Left-handed. Unorthodox. Leads with the right instead of the left. You can end up banging gloves together mid-air instead of hitting one another.

"But you did hit him?"

Cracked one of his ribs. I ducked under his right, and, as I went round the back of him, I banged him under his arm with my right.

"But you still lost?"

He was getting more home than I was.

"Ever fight another southpaw?"

In Portsmouth. Couple of years later.

"You beat him?"

I only lost that one fight.

"So you never got knocked out?"

No prompting, eh? You don't have to get knocked out to have your brains scrambled. That fight with the first southpaw? - I never took one big punch. Just jabs. Next morning my eyes were ringed with blue - as if I’d been wearing eyeshadow. And as far as I could remember I hadn't taken one direct punch to the eye. You ever boxed?


Well let me explain. Suppose I was to reach across this table now and slap you hard across the face. It would physically stun you. You’d feel your brain rock about inside your head. I don't say you’d see stars, but there'd be a red explosion of shock. And you'd remember that one slap. But if we were to have a game, say, stand toe to toe over there and try to slap one another, and the one who got the most slaps home won, then you'd be so busy trying to slap me that you'd hardly notice the slaps I gave you. My hands would just be an obstacle to be overcome. An irritant. Unless I got so on top of you, and you became so defensive, then maybe you'd give up, but only because the match had become unequal. And not because of the slaps you'd received, but because of the slaps you couldn't give. And the next day your face and arms would be sore, and you'd be surprised at the places you'd been hit that you hadn't noticed.

"I've played rugby."

There you are then. And that's not to say that I didn't take some big punches without going down. I did.

"To the head?"

"I had this other fight in Whitby. Later on. He was a short, well-muscled bloke. I easily outpunched him, was walking it on points. My corner told me not to mix it. If I remember rightly he'd lost half his fights on points, had won half on knockouts. But I got bored. He stood square on, was a doddle to hit. I decided to open up. From nowhere he caught me a right cross.

"Ever seen any boxers knocked out? Next time have a look at their faces. All you'll see there is surprise. Because that one punch didn't hurt any more than the others they'd taken. Why should that one punch have that effect? And when they get off the deck they're indignant that they're not being allowed to box on. They don't feel hurt.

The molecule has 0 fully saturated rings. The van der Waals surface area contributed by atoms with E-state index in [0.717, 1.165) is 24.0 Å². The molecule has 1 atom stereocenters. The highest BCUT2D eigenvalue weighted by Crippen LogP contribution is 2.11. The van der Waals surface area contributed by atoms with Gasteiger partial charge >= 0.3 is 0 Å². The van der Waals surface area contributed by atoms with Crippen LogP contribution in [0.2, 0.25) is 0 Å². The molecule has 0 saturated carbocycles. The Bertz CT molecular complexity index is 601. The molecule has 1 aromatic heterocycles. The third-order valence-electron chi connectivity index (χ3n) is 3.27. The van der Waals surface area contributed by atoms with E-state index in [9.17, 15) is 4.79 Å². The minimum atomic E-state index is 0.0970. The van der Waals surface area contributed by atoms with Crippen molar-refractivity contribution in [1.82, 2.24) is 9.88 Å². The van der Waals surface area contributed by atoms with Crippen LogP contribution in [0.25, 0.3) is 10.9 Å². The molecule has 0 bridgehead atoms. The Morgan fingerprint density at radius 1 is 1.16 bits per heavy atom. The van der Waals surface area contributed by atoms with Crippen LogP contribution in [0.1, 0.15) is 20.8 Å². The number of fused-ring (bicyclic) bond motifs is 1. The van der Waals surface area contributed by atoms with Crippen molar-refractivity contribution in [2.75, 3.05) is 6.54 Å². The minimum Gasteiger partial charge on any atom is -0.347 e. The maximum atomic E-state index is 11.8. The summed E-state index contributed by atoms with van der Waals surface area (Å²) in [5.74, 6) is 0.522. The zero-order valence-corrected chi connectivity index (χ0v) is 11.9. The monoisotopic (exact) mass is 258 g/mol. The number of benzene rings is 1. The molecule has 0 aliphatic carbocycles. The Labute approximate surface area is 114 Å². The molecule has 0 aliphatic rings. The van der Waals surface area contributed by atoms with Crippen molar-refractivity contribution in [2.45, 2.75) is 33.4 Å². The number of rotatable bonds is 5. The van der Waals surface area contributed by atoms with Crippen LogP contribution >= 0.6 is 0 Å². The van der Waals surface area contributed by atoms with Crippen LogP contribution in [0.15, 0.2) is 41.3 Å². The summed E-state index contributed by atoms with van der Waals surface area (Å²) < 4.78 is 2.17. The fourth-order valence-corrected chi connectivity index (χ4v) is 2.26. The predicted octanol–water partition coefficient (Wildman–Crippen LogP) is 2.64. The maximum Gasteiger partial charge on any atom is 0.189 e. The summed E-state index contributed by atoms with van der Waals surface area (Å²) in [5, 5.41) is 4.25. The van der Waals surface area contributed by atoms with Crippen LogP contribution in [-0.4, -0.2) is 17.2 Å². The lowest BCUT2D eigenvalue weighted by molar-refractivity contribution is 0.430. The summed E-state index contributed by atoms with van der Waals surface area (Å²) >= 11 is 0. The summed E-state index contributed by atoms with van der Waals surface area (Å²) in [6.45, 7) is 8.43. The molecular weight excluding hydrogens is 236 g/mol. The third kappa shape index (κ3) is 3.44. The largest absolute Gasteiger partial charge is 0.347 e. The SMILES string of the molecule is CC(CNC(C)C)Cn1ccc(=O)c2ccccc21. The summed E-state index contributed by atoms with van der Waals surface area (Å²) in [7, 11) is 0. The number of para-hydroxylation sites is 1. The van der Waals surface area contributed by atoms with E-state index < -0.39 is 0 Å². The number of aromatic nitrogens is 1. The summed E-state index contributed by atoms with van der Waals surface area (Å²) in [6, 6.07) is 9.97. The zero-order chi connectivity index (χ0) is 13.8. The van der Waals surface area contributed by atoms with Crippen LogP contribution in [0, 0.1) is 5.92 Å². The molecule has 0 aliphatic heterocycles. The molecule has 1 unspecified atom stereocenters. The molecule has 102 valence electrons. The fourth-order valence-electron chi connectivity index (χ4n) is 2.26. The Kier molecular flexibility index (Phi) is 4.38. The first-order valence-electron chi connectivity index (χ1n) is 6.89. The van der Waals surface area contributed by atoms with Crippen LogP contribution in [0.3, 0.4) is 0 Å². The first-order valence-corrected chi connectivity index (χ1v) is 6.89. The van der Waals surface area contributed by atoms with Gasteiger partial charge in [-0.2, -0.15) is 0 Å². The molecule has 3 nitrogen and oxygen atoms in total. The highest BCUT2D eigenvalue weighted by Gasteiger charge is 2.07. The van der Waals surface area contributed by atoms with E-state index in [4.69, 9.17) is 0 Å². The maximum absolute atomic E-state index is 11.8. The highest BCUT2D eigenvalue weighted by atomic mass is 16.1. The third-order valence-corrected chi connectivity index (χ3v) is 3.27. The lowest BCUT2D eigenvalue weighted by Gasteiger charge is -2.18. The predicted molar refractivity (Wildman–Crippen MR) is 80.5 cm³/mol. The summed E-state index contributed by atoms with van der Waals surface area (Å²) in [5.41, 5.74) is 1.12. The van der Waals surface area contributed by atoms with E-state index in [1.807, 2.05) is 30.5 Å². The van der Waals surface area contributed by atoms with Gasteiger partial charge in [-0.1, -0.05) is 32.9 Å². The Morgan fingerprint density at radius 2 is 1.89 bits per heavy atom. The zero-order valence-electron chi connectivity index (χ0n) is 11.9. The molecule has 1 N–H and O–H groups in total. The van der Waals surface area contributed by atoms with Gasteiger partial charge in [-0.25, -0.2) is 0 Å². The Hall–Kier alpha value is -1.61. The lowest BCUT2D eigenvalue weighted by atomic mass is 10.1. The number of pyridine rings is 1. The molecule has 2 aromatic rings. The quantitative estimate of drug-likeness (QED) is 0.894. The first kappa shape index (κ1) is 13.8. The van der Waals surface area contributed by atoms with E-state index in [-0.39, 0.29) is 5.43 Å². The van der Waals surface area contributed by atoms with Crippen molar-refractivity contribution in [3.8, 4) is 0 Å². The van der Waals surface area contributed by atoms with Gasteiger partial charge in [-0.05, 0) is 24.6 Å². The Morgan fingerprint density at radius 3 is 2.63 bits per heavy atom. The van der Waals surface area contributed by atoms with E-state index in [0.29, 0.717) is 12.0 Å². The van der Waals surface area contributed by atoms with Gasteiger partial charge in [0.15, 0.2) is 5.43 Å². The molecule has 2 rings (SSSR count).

Now that punch didn't knock me out, but I felt the shock waves travel down my backbone, sink into my legs, and land like lead weights in my boots. All the sounds went far away. And it was as if I left my body and watched myself. I sort of stood to one side and told myself what to do. Jab, pull back, jab, stand off, jab. Like a kid with a remote control toy. And back in my corner I told myself what to say, when to nod, when to shake my head, when to stand up and box again. Then, suddenly, it all fitted back into place. And I coasted home. But it frightened me. And do you know what? No one else noticed that he'd hit me that hard.

"Ever get hit like that again?"

In Portsmouth. A lucky punch. Same reaction - telling myself to box my way out of it.

"You ever knock anyone out?"

First fight. Only he didn't go down. Ropes kept him up. Ref stopped it at the end of the second.

"What's it feel like?"

Frustrating. You want to go on hitting them. As if they've cheated you.

"Knock out anyone else?"

A couple of Cassius Clays. One was a squaddy. Though the only thing he had in common with Cassius was that he was black, and he thought he didn't need a guard. I knocked him down every round, last round he was counted out.

"Where was that?"

"Southampton. Navy team. The other one was a Yank in Malta. Intership match. That went four rounds. Being white didn't stop him thinking he was Cassius. Big showman. I played safe, outboxed him. He got so narked because he couldn't get near me, laid a hundred dollars down for me to go another round. He was stupid. I opened up, fairground stuff, and banged him out.

"Don't, though, get the idea that the point of boxing is to knock the other man out. It's usually a mismatch if that happens. Boxing is an art. Most good fights are tactics and strategy. I really enjoyed the close fights I had, all the while trying to outwit each other. Trying this, trying that, see what happens if... Finding an opening in his defence, trying it again.

"Like with that first southpaw. He reckoned afterwards that if the fight had gone on any longer - if it'd been professional - I'd have eventually beaten him. He couldn't find a defence for that right into his ribs. And I've had fights where I've won the first two rounds on points, and in the third he's found a way through; and if that fight had gone on any longer I would've lost. That's why I didn't turn pro.

Most boxers know how good they are. You can't fool yourself. Not for long. Someone will soon deliver your comeuppance. And so the only reason you turn pro is if you know you're good enough to become champion. Or if you weigh up the pros and cons, decide that you're competent enough to make some money at it.

"You decided you weren't?"